In response to my last post on “websites down” Tom Steinberg posted a comment – in a John Kerry kind of way, i.e.first I did then I didn’t. He’s going to post again when he gets some new numbers but his essential point was that the Express was wrong (shock! horror! call the PCC) and that the Downing Street Petition site didn’t go down at all, least of all when the piffling petition against inheritance tax was flooded by 15,000 signatures. I’d wondered whether it was, in fact, the far bigger campaign against road pricing that had caused the problem. Apparently it was a code bug. More from Tom soon.
Checking the road pricing petition again, they’re up to 693,000 signatures (versus 650,000 on Feb 4th). Inheritance tax is up to 25,000 a bigger relative increase for sure, but dwarfed in absolute terms.
What’s intriguing me is the organisation behind this anti-road pricing campaign. I’d have thought that nearly 700,000 signatures is a pretty impressive total for a petition, online or otherwise.
The Mail on Sunday is backing it and seems to be showing more muscle than the Express. When the MoS published its story on January 27th, the petition had 590,682 votes – so they’ve added 100,000 since the first mention there. The Mail had this to say
“Yet one Minister has dismissed the petition as ‘nonsense’, while Downing Street said the Prime Minister had no intention of abandoning plans to tax drivers by the mile.
The Mail on Sunday has learned that the petition posted on the No10 website has recorded an extraordinary level of support.
No petition in recent times has come close to gathering a similar number of signatures. The campaign by TV chef Jamie Oliver to improve the standard of school dinners managed only 270,000 names – yet it prompted a U-turn in Government policy.”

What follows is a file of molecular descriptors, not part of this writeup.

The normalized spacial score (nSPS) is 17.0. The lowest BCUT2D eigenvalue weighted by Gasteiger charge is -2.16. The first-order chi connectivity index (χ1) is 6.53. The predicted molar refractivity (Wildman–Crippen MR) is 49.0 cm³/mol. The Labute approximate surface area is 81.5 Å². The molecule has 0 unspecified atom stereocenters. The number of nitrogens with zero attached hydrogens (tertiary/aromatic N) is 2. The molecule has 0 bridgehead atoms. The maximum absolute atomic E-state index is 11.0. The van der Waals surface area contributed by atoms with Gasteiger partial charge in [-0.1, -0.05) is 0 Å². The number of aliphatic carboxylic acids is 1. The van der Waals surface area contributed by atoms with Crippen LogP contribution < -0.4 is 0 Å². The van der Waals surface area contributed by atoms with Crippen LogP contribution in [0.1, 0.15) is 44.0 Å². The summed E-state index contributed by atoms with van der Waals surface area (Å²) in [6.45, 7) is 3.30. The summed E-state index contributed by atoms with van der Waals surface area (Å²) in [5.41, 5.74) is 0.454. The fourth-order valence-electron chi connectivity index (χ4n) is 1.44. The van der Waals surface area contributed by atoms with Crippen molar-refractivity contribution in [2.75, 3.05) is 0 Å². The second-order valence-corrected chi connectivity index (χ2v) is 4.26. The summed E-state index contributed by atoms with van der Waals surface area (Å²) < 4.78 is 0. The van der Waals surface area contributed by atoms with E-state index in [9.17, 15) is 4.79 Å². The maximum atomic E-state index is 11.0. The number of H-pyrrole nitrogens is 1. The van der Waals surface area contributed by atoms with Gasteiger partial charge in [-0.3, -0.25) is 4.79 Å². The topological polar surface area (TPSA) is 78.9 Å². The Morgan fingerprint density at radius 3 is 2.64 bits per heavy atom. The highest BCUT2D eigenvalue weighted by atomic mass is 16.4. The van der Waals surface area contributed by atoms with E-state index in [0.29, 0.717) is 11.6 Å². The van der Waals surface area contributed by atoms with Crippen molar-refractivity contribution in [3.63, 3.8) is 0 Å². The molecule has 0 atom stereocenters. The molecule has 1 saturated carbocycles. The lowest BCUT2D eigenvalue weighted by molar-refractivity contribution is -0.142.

But there are 877 results in Google for the exact title of the petition. That’s no mean performance.
When the Telegraph wrote about it on 12th January there were “only” 250,000 names on the list and the DfT’s thoughts were
“No decision has been taken on whether to implement a national road pricing scheme,” a spokesman said. “We are working with local authorities to investigate the potential of local schemes in tackling congestion.”
The Express’ petition on inheritance tax has, however, only 11 results in google
So is it that road pricing is more emotive than inheritance tax and is likely to affect both more people and perhaps crucialls, more people sooner? Or is it better orchestration of a campaign?
I suspect it’s both of those coupled with better press coverage – only the Express has led on inheritance tax whereas every motoring magazine, including Top Gear, and a good few nationals has had a go at road pricing.
What would be interesting is whether people arrive at the petitions site, leave their signature behind and depart, or whether they stop and see what else is there?
Tom – any chance of telling us how many people have signed up to more than one petition and how many people have both signed up to more than one and also created a petition? That might be an interesting way of seeing if we’re witnessing a tool that has staying power. What about also tracking inbound links to the petitions to see which ones are getting more coverage?
One thought on “Petition Position”
Hi. I took down the original comment because I\’d undercounted the errors (I only had one kind).The petitions site failed to supply the requested page for 5000 of 250,000 page views on that friday, ie 2%. It either generated internal server errors, or told the users the site was busy: not good enough, we know, but not a system crash by most people\’s standardsThis is the downside of launching as a beta, the upside being that the site has evolved to respond to user demands really fast.In answer to your other question there are currently 1351558 confirmed signatures from 1149422 signers, or about 6 signatures for every 5 signers.As for the rest of the log analysis, I\’m afraid it\’s late and I\’m too tired :)Tom